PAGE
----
Saturday, January 14, 2017
Good Timing (January 14, 2017)
I have such a love-hate relationship with Facebook. It inspires such envy in me when I'm at my worst, or most tender. And it can remind me of the good in people. I do like the little reminders it sends us of where we were last year on this date, or 2 years ago, or 3. Today, January 14, I got a reminder from January 14, 2014. Here's what I wrote:
I'm not even sure where we are exactly but we are within a short walk of the sea and near The Hague and we are in the most incredible seaside hotel. The day spits grey mist. I took a late-afternoon walk through the dunes, mostly heathered shades of green and brown brush, yellow-red berries the only color dotting the day. The sea opened up before me, after a promenade of little closed stands promising ice cream and pizza to summer children, boarded up by the dunes' end. The sea, the open sea, calm, like Lake Michigan in late winter. Too far north to feel like ocean to me. I walked for hours it seemed, got lost in the sand and then the forest. Finally found my way back to the 3rd floor room with a view of the dunes and a large bathtub. The only thing I hear is a hum of the old heaters, a seagull squawk like a cuckoo clock, and the wind against the old paned windows.
The writer in me is so grateful for this post. "the day spits grey mist". I can use that. 'heathered shades of green and brown brush" and now I remember that walk exactly, as if I'm there, on those trails next to the foreign northern sea. I remember that hotel room. I don't remember the tour at all, nor the show that night, but I remember that walk, those dunes, that sea opening up to me.
The sky right now is brown-grey, if there is such a thing. 4:30pm in January and the sun will start setting if it not already on the descent. It is spitting rain all day, a mist hangs over East Nashville. It is neither warm nor cold. Damp. Chilly. Warm tub kind of weather and we have no plans tonight. Jamey lays on the couch watching football. I have headphones on listening to Debussey while I write. And as I write, sentences spill out of me like the rain, no direction, stray clouds. A metal sign hangs off my shelves next to my desk. It says "Breathe". I bought it in Woodstock, NY the year I lived in a small shack in Shandaken in the Catskills in the shadow of Hunter Mountain. The shack was damp and had a sharp tangy scent, a biting cold undertone that could have been mold. It was owned by Johanna Pleasant. I spoke to her maybe four times that year I ran away. She was in her late 70's. A gravel-voiced woman always in a terry cloth house robe and slippers or fur lined boots, depending on the season, a cigarette dangling from her well-lined lips. Her voice was as New York as Fran Drescher's "Nanny", a gnawing thing. She lived in the house at the bottom of the hill, overstacked piles of newspapers and magazines lined the hallway walls, various rusting gardening tools lay strewn about her front yard. My shack was at the top of the hill, "Pleasant Way". I rented it for $500 a month. It included wifi. There was no phone. No TV. Cell phones didn't work there. The only heat was a small cast-iron wood oven and I had to chop the wood myself. I had forgotten all the details of this place.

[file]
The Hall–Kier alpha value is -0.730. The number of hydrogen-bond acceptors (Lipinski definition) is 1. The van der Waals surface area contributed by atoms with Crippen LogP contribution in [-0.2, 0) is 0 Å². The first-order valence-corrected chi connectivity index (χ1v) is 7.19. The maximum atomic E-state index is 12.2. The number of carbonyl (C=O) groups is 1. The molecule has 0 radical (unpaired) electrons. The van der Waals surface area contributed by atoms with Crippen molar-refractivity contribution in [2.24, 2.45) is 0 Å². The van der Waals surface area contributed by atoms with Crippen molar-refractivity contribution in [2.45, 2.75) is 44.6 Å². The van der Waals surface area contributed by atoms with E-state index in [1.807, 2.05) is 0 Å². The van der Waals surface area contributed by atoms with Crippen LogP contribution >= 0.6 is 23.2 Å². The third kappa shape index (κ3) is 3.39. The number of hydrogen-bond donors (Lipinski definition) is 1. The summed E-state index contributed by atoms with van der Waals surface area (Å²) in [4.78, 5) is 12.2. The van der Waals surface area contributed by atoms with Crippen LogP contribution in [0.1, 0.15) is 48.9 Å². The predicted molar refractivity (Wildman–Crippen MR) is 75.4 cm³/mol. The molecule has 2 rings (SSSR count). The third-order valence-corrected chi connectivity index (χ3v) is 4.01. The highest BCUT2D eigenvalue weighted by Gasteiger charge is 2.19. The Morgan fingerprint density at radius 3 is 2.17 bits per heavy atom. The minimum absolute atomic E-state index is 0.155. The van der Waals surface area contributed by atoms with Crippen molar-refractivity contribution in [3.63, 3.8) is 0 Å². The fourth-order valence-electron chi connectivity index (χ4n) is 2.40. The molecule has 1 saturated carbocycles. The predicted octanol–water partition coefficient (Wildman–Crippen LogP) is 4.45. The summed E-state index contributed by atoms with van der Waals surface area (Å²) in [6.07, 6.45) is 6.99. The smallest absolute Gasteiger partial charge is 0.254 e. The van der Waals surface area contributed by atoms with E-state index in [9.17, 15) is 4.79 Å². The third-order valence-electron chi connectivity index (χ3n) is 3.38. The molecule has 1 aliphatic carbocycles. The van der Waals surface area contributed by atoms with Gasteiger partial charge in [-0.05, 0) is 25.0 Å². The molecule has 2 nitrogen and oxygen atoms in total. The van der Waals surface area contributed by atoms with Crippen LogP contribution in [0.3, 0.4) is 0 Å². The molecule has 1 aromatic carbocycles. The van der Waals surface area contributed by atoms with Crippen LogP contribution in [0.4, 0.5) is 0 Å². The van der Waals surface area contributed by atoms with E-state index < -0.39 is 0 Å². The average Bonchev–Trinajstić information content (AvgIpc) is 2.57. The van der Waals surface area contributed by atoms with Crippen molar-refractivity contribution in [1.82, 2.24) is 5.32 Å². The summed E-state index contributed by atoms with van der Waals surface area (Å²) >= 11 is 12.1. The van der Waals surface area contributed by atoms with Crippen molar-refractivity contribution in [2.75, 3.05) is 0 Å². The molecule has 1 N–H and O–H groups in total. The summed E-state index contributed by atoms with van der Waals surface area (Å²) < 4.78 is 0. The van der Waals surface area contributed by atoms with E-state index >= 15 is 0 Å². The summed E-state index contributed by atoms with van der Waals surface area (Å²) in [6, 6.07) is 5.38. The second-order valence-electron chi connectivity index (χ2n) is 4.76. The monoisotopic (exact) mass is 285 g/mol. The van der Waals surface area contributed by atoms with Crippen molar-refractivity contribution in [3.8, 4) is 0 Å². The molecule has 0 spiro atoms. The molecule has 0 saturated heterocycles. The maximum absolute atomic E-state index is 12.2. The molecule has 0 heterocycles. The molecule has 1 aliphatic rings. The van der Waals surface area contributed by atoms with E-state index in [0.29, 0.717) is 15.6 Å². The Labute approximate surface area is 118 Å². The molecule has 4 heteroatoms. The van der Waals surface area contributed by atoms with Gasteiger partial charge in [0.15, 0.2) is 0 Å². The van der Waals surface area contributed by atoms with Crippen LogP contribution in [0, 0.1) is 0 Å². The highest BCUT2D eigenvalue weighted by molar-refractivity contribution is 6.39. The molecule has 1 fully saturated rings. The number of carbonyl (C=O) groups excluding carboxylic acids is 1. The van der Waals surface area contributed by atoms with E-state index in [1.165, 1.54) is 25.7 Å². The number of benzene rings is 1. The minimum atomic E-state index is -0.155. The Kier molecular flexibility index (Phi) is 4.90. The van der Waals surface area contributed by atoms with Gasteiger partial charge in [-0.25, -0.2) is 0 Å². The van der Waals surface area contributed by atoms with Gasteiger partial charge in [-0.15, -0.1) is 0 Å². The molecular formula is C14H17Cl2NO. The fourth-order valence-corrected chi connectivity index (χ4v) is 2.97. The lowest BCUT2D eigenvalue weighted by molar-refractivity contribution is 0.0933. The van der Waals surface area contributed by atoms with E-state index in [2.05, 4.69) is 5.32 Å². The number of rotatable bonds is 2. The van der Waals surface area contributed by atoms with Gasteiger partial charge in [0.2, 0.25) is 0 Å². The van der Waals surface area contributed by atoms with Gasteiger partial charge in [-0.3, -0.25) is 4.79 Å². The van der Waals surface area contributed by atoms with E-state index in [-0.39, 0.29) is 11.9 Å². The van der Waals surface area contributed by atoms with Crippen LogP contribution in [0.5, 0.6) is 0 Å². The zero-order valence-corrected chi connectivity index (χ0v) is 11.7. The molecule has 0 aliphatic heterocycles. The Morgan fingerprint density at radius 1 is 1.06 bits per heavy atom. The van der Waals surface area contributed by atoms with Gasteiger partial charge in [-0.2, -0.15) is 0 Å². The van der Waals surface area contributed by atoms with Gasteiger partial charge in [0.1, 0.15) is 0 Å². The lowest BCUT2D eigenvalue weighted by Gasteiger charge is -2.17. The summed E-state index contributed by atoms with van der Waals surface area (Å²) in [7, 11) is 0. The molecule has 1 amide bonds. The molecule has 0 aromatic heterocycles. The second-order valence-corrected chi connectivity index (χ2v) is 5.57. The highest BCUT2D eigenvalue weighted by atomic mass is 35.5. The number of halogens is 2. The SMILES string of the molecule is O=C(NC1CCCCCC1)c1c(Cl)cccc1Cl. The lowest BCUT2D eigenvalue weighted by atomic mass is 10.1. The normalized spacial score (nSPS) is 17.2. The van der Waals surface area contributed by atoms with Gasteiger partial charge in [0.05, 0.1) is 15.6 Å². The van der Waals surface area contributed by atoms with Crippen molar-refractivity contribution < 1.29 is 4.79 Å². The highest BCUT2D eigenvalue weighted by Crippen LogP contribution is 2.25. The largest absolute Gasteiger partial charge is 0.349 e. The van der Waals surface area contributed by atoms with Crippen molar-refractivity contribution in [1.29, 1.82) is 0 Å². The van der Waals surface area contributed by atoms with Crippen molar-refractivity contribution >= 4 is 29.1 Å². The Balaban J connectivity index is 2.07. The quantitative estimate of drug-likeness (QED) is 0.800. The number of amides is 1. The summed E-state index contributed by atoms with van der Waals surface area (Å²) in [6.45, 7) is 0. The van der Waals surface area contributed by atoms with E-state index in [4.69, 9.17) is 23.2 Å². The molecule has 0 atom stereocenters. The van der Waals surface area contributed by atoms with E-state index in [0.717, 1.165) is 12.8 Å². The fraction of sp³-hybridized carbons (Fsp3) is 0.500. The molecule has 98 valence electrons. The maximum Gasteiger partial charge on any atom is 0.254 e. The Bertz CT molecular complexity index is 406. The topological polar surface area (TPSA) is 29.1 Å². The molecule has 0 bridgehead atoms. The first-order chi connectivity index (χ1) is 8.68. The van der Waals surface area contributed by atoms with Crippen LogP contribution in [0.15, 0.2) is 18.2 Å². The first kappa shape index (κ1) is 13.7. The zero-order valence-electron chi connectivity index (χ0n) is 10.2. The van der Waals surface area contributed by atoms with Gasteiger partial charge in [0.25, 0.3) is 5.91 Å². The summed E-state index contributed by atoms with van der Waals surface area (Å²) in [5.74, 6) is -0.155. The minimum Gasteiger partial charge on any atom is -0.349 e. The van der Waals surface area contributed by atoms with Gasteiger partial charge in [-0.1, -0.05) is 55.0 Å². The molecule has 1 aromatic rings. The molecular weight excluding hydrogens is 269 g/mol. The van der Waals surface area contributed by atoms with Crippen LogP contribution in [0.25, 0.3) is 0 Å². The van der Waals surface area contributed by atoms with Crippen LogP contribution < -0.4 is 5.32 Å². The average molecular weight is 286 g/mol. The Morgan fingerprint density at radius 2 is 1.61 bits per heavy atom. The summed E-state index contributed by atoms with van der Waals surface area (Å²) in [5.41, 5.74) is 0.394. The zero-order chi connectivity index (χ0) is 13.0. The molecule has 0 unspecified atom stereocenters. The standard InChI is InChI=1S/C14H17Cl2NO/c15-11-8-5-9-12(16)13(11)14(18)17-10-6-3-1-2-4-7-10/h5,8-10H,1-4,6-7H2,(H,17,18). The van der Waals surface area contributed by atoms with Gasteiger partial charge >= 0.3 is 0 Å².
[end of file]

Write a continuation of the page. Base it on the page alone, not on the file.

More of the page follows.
A few days ago I became obsessed with remembering. It bothered me that I couldn't remember when THIS event or THAT. Not the year. Not how old I was. I had to find out. So that adventure took me to our attic, to boxes of journals, and I spent the day reading through 15 years of journals, making a timeline on our chalk-board wall in our writing office. It started at 1994 and went to 2009, when I moved to Nashville.
I don't recommend this activity for anyone who is not in therapy or recovery and even then, I might suggest you don't do it.
Pages and pages of the same old complaint, the same story, same chaos, different characters. It was like I was starring in the same movie each year with different actors in different towns that had a different name, but it was the same plot and I had the same lines. It was fascinating. And then I began to see where the script changed and HOW it changed and when I had written down on this time line every person, every lover, every chaos, every move, the years, the dates, the seasons, I stood back, looked at it.....
Yep, I laughed. I didn't cry.
A few years ago I would have cried. A few years before that I might have cried AND gotten drunk AND contemplated a high dive off a bridge.
But last week I laughed. I remember where I was on that timeline when I met Johanna Pleasant and rented out her house. I also remember just a few years back getting a note from her daughter letting me know that her mother had died of lung cancer. I wrote "The Killer In Me" during a blizzard there. My friend Abbie lived there when she ran away from her life. It was a good place to hide, deep in those hemlock woods.
It was October through May 2007. I now know this and that means something to me. It means that I was moving through to somewhere, although I didn't know I was.
So, today, looking at the Facebook reminder is nice. I once took a walk along the sea in The Hague on a cold, damp January afternoon. That was the most memorable, enjoyable thing about that day, two years ago. Today I sit in my writing room, the wall above me is a collage of framed photos and pictures, my mother in her wedding gown, my grandmother in her nurse's uniform, a baby photo of my sister and me, a photo of the canyons near Lyons, Colorado given to me by Kathy Hussey one year at Rocky Mountain Folks Festival, a piece of art Kira gave me that says
when she finally remembered
what she was
it had taken
so long to get here,
yet she had arrived at
the perfect time.